CEREBRAL PALSY: Continuous fetal heart rate monitoring . . . does not lead to the reduction in the incidence of cerebral palsy
A study published in the March 7, 1996, edition of The New England Journal of Medicine (NEJM) reported that continuous fetal heart rate monitoring during labor has not led to the reduction in the incidence of cerebral palsy.
It was thought that by expediting the delivery of babies experiencing abnormally high stress just prior to birth, they could reduce the incidence of cerebral palsy. Cerebral palsy is thought to be due, at least in part, to a shortage of oxygen to the brain. It was also thought that "by expediting the delivery of babies experiencing abnormally high stress just prior to birth, they could reduce the incidence of cerebral palsy."
The study in the NEJM, reviewed 155,638 birth records, concluding that intervention by cesarean delivery, and fetal heart rate monitoring and have not reduced the incidence of cerebral palsy. In a accompanying editorial, it was noted that these rates have remained fairly constant, despite increased prenatal care, reduced birth trauma and increased use of cesarean delivery over the past 25 years.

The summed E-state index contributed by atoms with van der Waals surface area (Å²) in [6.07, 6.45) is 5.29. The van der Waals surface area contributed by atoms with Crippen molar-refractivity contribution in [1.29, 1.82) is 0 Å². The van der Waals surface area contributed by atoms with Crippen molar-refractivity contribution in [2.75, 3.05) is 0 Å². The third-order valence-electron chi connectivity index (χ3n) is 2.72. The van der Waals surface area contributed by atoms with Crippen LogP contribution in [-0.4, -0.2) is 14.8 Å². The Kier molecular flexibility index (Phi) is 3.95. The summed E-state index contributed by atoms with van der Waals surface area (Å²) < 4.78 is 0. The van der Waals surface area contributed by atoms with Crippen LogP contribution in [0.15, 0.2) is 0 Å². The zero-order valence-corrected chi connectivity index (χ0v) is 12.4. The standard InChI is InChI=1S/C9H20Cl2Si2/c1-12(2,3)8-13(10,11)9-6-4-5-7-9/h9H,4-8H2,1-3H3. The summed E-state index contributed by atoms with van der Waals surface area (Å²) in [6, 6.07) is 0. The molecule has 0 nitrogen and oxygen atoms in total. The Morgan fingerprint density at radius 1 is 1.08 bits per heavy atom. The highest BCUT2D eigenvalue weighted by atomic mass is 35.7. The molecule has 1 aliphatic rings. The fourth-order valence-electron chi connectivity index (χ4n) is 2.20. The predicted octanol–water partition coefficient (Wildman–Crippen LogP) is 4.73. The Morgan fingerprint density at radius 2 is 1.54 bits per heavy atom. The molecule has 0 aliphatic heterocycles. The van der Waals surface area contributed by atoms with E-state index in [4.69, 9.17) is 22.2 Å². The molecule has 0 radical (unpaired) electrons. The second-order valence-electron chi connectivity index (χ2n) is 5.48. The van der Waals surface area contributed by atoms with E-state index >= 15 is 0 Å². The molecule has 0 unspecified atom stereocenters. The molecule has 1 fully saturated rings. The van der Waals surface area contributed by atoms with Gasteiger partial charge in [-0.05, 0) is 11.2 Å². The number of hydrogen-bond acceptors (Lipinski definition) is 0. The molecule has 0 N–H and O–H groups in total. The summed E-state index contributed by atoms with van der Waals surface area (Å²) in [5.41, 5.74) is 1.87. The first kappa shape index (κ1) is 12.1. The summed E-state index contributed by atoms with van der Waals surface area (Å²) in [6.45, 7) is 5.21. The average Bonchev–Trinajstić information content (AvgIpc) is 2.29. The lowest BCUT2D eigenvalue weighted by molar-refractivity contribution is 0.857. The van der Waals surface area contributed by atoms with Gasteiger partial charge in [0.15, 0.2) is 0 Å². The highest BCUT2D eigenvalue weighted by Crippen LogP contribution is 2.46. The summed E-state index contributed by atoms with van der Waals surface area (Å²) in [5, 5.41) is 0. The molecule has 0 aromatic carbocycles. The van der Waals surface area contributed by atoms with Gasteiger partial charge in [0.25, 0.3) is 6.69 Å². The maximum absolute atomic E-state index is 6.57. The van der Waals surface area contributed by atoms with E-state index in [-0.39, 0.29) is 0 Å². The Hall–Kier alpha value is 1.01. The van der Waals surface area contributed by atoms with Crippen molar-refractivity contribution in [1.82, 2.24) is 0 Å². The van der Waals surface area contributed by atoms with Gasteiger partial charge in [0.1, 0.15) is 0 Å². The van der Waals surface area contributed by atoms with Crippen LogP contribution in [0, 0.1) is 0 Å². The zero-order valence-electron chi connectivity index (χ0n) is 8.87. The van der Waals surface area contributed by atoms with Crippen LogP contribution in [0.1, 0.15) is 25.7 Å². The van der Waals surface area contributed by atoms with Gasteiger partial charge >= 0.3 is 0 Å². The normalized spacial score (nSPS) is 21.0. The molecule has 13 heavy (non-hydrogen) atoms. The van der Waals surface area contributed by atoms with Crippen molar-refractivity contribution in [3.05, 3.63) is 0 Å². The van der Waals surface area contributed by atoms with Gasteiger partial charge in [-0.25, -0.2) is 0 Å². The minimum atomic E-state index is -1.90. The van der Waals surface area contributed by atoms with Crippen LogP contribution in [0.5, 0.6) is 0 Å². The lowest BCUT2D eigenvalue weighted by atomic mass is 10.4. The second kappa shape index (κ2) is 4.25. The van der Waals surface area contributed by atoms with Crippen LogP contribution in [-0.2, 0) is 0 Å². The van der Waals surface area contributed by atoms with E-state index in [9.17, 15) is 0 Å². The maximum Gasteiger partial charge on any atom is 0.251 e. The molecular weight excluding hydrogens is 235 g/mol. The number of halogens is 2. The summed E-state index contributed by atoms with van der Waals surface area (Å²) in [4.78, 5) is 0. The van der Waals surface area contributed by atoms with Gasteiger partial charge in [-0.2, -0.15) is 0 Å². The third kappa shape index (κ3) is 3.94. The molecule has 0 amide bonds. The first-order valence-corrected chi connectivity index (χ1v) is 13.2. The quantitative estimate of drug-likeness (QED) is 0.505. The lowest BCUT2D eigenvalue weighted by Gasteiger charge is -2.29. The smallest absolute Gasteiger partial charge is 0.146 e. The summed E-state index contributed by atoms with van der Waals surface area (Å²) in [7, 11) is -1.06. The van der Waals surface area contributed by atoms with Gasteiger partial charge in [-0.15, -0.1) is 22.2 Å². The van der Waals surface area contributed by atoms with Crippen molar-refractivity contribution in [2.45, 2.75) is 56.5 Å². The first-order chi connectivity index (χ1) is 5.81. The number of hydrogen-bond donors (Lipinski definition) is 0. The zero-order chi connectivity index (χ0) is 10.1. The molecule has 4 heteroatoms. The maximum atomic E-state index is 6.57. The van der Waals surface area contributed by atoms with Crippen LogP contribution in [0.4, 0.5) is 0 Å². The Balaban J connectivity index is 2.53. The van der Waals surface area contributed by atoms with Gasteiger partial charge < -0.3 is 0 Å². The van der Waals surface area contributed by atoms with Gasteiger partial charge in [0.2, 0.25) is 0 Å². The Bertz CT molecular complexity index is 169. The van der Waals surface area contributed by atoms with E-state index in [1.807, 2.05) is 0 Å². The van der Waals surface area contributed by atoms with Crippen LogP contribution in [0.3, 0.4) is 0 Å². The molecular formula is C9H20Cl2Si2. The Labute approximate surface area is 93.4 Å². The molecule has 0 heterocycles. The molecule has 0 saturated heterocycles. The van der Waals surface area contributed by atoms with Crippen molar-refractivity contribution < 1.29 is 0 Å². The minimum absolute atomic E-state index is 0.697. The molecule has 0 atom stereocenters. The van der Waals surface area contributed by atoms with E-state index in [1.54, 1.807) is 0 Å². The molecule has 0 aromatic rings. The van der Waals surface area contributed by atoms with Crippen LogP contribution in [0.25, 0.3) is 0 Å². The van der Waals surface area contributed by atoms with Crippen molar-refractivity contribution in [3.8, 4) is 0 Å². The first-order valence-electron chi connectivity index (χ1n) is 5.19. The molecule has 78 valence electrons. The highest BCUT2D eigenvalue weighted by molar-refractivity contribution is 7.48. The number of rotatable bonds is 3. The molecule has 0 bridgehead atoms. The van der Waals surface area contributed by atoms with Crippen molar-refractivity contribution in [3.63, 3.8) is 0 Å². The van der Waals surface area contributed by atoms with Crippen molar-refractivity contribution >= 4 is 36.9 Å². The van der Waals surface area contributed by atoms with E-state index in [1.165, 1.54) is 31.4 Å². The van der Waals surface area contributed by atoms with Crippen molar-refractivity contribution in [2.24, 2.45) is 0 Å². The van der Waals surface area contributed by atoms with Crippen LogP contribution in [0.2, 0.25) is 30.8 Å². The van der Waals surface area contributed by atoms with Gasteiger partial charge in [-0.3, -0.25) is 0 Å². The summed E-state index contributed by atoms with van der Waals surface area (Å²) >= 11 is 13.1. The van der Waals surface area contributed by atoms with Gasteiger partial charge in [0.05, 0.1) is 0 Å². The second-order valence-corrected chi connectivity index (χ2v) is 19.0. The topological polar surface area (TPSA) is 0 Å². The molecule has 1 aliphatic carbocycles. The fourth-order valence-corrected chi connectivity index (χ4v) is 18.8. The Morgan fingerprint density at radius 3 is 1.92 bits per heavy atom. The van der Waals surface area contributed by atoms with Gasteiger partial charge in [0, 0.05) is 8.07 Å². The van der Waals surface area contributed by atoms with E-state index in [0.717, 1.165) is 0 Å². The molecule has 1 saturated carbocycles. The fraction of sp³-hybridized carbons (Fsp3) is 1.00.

Diana Danilenko-Dixon, M.D., a Mayo Clinic physician who specializes in treating high-risk pregnancies remarked, "We suspect that factors causing cerebral palsy usually occur well before the start of labor and delivery and cannot be prevented by heart rate monitoring, cesarean delivery or by any other intervention during labor and delivery."
According to Dixon, there is no way to test for cerebral palsy before delivery. Citing from the same study, Dixon said that "37 percent of babies with cerebral palsy and 60 percent of normal babies had no known risk factors."
According to Mayo pediatric neurologist Marc Patterson, M.D., we seldom find the cause of cerebral palsy. "Human fetal development is a highly complex process," he said. "It's amazing that difficulties occur as infrequently as they do."
SOURCES: New England Journal of Medicine, March 7, 1996
Mayo Online Health Magazine, April 10 1996